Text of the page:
In honor of SHM's sale, the husband's ability to bypass whatever glitch gmail was throwing at me earlier today, the rush I got from ordering 4 books from Amazon and only spending $5 (with free 2-day shipping!), and my genuine apreciation for all of Deborah's hard work, I am offering up a free copy of issue #5 to the first person who comes back and swears on a stack of notebooks that they've just place their order for 1-4.

And I'm not even going to cheap out and send you my used copy. That one doesn't leave my possession. I'm going to order a nice new one and have it shipped direct, cuz I hear that the shipping on those things is crazy!

But there's more. Maybe. We'll see.

Since this is not quite a 'real' homeschool blog, I can't expect many homeschool readers. And since I'm not a very traditional homeschooler, my potential homeschool audience is even smaller. I would love to hear from more minorities within our minority. If you know a few heathen homeschoolers, or simply homeschoolers who enjoy heathen homeschoolers, bring them by. Tell them to make themselves known. Convince me that there are enough of us to make it worth my while to offer up another free issue of SHM. Just warn them that I may sometimes use a 4-letter word or talk about my maniacs in a less than positive way. If they're cool with that, I'm cool with them.

For my invisible friends who find my homeschooling posts completely unrelatable, I will take zero offense if you now head over to a public school blog until I find something different to post about.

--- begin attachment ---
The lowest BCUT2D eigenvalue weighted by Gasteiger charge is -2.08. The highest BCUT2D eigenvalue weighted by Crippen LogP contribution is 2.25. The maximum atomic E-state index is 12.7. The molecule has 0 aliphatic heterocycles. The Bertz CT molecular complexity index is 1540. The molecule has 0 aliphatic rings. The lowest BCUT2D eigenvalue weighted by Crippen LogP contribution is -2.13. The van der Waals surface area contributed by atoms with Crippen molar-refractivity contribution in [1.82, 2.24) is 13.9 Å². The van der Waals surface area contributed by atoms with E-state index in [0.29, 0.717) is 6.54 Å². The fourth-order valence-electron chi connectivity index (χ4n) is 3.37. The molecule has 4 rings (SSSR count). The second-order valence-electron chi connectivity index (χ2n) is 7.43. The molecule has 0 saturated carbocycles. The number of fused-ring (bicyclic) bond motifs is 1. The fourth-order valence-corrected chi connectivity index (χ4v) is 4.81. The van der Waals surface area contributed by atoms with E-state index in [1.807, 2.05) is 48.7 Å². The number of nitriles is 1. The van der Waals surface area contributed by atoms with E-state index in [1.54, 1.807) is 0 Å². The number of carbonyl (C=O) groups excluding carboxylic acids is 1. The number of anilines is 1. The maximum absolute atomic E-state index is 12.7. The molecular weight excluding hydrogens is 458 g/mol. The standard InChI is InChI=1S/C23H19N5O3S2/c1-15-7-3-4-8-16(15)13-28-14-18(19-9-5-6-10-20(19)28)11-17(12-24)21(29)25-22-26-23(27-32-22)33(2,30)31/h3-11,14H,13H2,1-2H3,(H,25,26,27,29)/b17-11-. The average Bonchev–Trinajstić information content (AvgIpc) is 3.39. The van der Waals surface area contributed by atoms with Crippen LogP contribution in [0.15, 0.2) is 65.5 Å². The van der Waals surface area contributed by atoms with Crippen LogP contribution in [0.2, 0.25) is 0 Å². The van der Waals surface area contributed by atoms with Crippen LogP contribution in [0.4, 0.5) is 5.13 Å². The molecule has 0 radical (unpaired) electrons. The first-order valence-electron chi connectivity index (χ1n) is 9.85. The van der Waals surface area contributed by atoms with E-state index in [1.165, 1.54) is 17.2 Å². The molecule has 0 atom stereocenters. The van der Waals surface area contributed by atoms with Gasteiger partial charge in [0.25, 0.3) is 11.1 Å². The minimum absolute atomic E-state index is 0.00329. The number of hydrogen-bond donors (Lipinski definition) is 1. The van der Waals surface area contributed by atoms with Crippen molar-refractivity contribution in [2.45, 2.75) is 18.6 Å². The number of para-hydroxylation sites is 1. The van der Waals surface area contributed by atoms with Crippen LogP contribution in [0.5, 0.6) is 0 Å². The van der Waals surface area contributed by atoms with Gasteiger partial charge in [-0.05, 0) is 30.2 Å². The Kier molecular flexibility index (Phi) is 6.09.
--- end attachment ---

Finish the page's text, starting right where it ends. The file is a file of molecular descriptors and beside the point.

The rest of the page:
Rest assured, I get it!

7 comments:

DM said...

You are a goddess. What a writer! What a reader! I'm honored.

Janet said...

I love it! Secular Homeschooling is on my Christmas wish list so I'm not allowed to purchase if for myself until after the big holiday (just in case my husband decides to buy me something I can use this time).

It's very nice to find those "secular" resources. I'm darned tired of wondering what I'll have to correct about science, dinosaurs, and geologic history if I order Christian curriculum.

Jane! said...

I hope you donate your body to science. I'd like to look into your brain and see how you have the patience and organizational skills, to home school.
You have my respect, that's for sure.
... heathen homeschooler. Ha ha - I love it.

Lorrie Veasey said...

Just copy and paste Jane's comment here: that's how we lazy moms do it. Kudos to you!! I haven't even taught my seven year old his phone number yet. There is no hope for me.

PearlsOfSomething said...

For the record, I am not organized, and I am always low on patience.
That, and my girls don't know our home phone number, either. They did memorize Grandma's phone number so that they could sneak the phone into their room and call her at 11pm and 5am.
Even worse, I don't know our phone number unless I imaginary-dial it.

And, Lorrie, while you were busy running a business, I did not change out of my jammies today. Who's lazy now? ;-)

Yvonne said...

Bravo and thank goodness that I won't be the only heathen homeschooler out there. I loved the article from secular homeschooling and I just may have to make a purchase. I've order several other homeschooling mags and have been extremely disappointed. very cool blog

SOMETHING HAPPENED SOMEWHERE TURNING said...

i love it...and this all reminds me that I have to memorize my daughters new phone number. hitting the #7 on a landline does'nt work like it does on my cell phone. that was a wonderful post!